Over on Twitter Harper supporters are all encouraging Jack Layton to go for it. Attack those Liberal ridings. And Jack is buying into it. The Conbots love him. He's a star. He's doing their work for them and they're giggling in the corner.
What an idiot.
Spurred on by a survey suggesting he could win 40-50 seats (with no seat projections of course and by a firm I never heard of) Layton thinks he can be the Jane to Harper's Tarzan. Leader of the Opposition.
He might want to read this: Up, down, no change? Conflicting election polls confusing, headache-inducing
A new poll suggests the NDP is on a roll, surging to a second-place tie with the once mighty Liberal party. No, wait.Well how about that? Layton is either in second or fourth place. His effort to be leader of the Opposition with Harper as King may not materialize after all. But the Conbots had a bit of sport anyway.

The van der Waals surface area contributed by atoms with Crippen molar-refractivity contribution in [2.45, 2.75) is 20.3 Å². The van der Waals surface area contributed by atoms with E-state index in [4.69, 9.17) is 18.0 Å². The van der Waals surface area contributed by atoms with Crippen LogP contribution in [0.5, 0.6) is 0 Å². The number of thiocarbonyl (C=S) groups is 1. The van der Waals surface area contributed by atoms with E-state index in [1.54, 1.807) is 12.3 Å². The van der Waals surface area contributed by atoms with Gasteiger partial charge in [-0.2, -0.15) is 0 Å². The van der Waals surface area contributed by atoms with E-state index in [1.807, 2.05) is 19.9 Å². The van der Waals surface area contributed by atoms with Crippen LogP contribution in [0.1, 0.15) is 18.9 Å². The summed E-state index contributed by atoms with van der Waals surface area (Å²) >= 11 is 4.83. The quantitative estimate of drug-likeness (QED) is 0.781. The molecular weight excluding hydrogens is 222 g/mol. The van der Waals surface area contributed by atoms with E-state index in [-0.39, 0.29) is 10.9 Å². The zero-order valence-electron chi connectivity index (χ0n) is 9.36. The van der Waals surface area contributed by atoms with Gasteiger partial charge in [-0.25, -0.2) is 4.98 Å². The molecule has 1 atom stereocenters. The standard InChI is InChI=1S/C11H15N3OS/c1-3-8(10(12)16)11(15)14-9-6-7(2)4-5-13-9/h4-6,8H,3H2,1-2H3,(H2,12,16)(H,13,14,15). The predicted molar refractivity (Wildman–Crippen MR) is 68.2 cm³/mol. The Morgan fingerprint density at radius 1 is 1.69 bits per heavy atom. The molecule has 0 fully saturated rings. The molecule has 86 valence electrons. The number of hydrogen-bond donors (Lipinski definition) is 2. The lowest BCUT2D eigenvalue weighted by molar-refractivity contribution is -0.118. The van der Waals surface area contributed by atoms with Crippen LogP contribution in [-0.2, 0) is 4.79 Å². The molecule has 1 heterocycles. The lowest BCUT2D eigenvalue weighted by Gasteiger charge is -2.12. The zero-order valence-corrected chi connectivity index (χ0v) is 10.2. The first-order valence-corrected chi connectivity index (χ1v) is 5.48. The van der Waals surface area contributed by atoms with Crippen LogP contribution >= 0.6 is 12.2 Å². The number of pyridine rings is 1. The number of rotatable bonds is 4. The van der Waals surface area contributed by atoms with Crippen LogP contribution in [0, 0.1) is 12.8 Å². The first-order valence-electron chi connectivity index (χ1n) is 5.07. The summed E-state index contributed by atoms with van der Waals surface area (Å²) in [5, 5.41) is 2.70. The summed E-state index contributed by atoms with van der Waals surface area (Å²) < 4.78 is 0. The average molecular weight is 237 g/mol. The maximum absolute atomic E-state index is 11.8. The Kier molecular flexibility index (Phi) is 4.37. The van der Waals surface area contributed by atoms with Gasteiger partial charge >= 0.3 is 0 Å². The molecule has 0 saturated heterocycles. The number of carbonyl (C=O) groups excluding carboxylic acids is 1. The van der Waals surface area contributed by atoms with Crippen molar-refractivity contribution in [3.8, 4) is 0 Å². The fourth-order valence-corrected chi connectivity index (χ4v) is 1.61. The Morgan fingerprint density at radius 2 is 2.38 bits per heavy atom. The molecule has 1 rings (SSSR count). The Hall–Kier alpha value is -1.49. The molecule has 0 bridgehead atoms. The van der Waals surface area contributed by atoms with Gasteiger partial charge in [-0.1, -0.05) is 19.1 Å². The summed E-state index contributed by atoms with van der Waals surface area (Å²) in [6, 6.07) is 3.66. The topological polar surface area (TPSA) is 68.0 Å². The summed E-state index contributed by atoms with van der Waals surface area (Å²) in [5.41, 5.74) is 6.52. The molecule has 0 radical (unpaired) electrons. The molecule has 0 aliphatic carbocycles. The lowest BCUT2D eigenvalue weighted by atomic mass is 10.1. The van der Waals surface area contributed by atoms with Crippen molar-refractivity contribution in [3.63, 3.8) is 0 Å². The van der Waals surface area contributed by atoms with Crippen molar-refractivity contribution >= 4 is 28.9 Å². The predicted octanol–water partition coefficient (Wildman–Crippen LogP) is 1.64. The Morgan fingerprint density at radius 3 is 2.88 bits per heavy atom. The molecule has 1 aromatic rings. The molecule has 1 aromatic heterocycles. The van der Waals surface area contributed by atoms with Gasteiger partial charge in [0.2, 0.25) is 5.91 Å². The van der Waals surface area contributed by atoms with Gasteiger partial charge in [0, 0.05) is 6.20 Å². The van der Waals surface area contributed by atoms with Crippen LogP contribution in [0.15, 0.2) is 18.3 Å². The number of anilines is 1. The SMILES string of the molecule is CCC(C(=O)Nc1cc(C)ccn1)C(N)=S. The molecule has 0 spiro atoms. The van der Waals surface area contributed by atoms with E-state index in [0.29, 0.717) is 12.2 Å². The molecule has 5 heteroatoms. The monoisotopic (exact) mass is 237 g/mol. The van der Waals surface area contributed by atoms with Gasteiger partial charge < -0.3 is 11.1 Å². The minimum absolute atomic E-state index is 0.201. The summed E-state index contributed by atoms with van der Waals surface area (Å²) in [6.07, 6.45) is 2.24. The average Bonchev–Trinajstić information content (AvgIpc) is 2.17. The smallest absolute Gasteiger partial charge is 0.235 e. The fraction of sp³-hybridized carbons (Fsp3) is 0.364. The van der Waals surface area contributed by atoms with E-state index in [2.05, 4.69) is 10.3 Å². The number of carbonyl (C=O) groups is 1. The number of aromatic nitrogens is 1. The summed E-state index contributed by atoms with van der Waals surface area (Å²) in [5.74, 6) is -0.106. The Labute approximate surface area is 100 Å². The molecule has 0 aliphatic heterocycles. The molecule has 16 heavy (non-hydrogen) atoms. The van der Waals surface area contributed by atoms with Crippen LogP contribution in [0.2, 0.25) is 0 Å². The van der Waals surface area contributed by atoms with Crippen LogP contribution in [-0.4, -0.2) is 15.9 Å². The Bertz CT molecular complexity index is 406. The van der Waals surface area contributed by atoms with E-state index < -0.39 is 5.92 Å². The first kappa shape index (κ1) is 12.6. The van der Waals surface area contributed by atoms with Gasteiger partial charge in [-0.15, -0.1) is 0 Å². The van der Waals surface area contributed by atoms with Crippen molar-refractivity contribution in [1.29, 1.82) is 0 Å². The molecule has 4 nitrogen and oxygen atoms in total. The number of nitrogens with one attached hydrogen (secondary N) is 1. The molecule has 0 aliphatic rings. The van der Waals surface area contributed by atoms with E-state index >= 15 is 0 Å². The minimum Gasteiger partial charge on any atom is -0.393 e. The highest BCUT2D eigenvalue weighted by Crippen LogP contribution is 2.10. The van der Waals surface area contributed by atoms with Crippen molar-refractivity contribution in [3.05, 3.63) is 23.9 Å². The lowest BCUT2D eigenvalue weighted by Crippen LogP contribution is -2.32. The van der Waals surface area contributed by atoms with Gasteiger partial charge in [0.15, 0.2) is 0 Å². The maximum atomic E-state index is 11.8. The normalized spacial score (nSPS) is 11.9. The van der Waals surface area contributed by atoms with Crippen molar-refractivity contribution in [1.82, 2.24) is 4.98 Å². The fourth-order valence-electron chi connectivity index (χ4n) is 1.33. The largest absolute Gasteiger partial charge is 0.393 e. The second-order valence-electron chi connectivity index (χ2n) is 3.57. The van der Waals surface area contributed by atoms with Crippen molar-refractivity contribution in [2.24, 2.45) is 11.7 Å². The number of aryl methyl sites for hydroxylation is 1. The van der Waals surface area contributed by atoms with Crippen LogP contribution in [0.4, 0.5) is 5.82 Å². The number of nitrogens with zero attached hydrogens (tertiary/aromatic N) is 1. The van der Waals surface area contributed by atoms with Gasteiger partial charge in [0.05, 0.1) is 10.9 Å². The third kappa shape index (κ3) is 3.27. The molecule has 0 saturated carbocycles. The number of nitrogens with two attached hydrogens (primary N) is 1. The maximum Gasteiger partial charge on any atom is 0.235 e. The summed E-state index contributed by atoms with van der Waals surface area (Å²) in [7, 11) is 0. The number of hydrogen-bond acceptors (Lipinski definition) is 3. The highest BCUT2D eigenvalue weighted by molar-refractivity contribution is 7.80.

A new poll suggests the NDP is running slightly behind its fourth-place finish in the last election. Or maybe it's slightly ahead. Or maybe nothing's changed. Voters trying to make sense of the raft of contradictory daily public opinion polls during this federal election campaign are likely to wind up with a migraine.
So who among the plethora of pollsters should they believe? "Nobody," says veteran pollster Allan Gregg, an outspoken critic of his own industry and chairman of Harris-Decima, which conducts polls for The Canadian Press.
As far as Gregg is concerned, the election campaign has magnified problems with political polling: methodological issues that are skewing the results of both telephone and online surveys; commercial pressures that are prompting pollsters to over-hype their surveys; and an unholy alliance with journalists who routinely misconstrue data and ignore margins of error.
It's just frustrating that all of our efforts to get rid of this corrupt and anti-democratic government could go up in smoke because of ego. I want the NDP to do well but I don't want the left vote split to give Harper another mandate. It's that simple.